Alison Ma is a sound designer, composer, and researcher from Hong Kong. Currently, she is a Masters of Science Music Technology student and recipient of the College of Design Dean's Fellowship (2020) at the Georgia Institute of Technology, where she participates as a member of the Music Informatics Group (MIG) under Dr. Alexander Lerch. Previous degrees include a Bachelors of Music in Electronic Production and Design from the Berklee College of Music, where she studied under the guidance of Dr. Richard Boulanger and was also a recipient of the Max Mathews Award (2019).
As a sound designer, Alison is always looking to discover new possibilities of layering, mangling, and morphing sounds. She is fascinated by the world of audio sampling and is consistently alert to the sounds she hears in the world around her, always adding to her own personal sound library. She loves to apply her sound design skills in numerous different contexts, whether that be in discovering new and innovative styles in compositions, UI sound design, or interactive media applications.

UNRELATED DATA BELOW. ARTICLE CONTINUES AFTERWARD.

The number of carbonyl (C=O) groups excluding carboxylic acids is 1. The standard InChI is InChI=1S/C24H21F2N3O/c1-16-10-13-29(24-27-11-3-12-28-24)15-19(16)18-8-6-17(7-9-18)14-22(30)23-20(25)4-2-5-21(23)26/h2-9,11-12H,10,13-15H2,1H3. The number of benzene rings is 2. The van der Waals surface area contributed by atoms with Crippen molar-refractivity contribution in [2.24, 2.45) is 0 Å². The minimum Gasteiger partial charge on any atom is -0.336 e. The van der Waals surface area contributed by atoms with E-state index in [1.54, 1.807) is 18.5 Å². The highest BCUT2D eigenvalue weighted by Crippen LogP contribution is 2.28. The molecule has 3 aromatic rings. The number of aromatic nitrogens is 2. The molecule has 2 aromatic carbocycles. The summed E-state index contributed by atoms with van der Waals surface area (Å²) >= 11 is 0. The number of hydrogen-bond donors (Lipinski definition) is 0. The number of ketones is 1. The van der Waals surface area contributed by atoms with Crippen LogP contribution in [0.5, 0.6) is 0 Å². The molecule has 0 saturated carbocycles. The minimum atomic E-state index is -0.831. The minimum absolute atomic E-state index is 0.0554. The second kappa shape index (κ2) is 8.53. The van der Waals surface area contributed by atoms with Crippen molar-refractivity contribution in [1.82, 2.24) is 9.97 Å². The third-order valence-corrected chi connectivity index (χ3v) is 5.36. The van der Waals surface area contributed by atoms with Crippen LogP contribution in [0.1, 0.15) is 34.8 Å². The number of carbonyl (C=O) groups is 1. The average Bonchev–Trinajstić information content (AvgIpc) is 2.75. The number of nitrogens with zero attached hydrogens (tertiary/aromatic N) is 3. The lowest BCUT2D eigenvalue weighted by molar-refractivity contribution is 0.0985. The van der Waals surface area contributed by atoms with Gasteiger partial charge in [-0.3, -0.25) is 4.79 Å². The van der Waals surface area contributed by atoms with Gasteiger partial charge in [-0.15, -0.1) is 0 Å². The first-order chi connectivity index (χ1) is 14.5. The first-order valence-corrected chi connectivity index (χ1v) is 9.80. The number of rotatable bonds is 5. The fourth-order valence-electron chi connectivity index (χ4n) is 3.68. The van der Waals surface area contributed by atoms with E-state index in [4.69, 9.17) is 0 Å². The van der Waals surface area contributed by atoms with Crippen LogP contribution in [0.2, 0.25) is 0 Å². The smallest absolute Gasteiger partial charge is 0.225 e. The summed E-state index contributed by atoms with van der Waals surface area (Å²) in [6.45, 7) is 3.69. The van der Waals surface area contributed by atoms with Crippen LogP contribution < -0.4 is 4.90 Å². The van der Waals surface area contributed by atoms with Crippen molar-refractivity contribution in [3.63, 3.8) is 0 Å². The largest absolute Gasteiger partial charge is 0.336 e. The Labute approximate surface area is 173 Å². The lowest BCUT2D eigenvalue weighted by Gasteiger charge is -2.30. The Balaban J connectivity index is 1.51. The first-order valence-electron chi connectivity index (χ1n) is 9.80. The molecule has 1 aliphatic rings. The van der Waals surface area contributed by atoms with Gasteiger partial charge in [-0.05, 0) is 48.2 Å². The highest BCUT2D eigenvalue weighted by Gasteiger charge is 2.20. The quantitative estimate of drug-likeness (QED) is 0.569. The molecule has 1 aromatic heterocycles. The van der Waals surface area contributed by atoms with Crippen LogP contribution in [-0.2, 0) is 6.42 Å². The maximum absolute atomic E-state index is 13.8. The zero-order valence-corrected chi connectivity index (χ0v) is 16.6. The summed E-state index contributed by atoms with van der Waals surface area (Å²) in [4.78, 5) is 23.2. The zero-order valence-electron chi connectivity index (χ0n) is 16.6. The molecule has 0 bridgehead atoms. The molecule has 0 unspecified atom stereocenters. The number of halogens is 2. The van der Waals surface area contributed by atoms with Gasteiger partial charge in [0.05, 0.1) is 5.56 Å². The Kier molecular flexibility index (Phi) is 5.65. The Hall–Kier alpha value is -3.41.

As a composer, Alison's works are often inspired by perennial existential themes of morality and the beauty in nature that unveils itself accordingly. She aims to express universal themes regarding human existence that may be otherwise intangible. In March 2020, one of Alison's fixed 2-channel DSP compositions for voice, "Engulf", was selected for presentation at the SEAMUS 2020 National Conference on behalf of the University of Virginia.
As a student and researcher, Alison believes that the current and future potential of music technology is both exciting and imperative for its cross-disciplinary applications. Alison's current research interests reside within the field of music information retrieval, digital signal processing, and machine/deep learning for musical applications. Her efforts are motivated by her enthusiasm for creative expression, discovering uncharted sonic creativity, enhancing the music creation process, and further exploring the truths and intricacies that make up sound.